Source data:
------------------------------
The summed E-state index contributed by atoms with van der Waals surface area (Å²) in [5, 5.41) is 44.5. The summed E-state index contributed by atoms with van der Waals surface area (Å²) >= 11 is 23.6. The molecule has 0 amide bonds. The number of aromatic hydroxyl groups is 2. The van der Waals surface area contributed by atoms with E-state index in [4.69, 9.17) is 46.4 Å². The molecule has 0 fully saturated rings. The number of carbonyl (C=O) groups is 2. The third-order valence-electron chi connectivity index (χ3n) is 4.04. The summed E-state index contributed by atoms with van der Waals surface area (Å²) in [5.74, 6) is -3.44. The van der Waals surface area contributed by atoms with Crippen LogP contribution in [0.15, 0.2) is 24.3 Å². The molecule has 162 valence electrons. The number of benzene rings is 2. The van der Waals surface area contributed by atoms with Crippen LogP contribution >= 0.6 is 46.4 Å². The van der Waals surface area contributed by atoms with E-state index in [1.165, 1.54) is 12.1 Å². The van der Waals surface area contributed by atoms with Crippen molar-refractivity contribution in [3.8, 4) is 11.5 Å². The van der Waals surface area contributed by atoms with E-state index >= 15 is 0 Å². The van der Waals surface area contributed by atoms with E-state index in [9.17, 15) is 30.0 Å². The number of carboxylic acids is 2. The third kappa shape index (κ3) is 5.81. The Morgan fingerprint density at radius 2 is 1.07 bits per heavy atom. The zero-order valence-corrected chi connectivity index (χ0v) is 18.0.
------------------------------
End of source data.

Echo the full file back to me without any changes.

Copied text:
The summed E-state index contributed by atoms with van der Waals surface area (Å²) in [5, 5.41) is 44.5. The summed E-state index contributed by atoms with van der Waals surface area (Å²) >= 11 is 23.6. The molecule has 0 amide bonds. The number of aromatic hydroxyl groups is 2. The van der Waals surface area contributed by atoms with E-state index in [4.69, 9.17) is 46.4 Å². The molecule has 0 fully saturated rings. The number of carbonyl (C=O) groups is 2. The third-order valence-electron chi connectivity index (χ3n) is 4.04. The summed E-state index contributed by atoms with van der Waals surface area (Å²) in [5.74, 6) is -3.44. The van der Waals surface area contributed by atoms with Crippen LogP contribution in [0.15, 0.2) is 24.3 Å². The molecule has 162 valence electrons. The number of benzene rings is 2. The van der Waals surface area contributed by atoms with Crippen LogP contribution >= 0.6 is 46.4 Å². The van der Waals surface area contributed by atoms with E-state index in [1.165, 1.54) is 12.1 Å². The van der Waals surface area contributed by atoms with Crippen molar-refractivity contribution in [3.8, 4) is 11.5 Å². The van der Waals surface area contributed by atoms with E-state index >= 15 is 0 Å². The van der Waals surface area contributed by atoms with E-state index in [9.17, 15) is 30.0 Å². The number of carboxylic acids is 2. The third kappa shape index (κ3) is 5.81. The Morgan fingerprint density at radius 2 is 1.07 bits per heavy atom. The zero-order valence-corrected chi connectivity index (χ0v) is 18.0.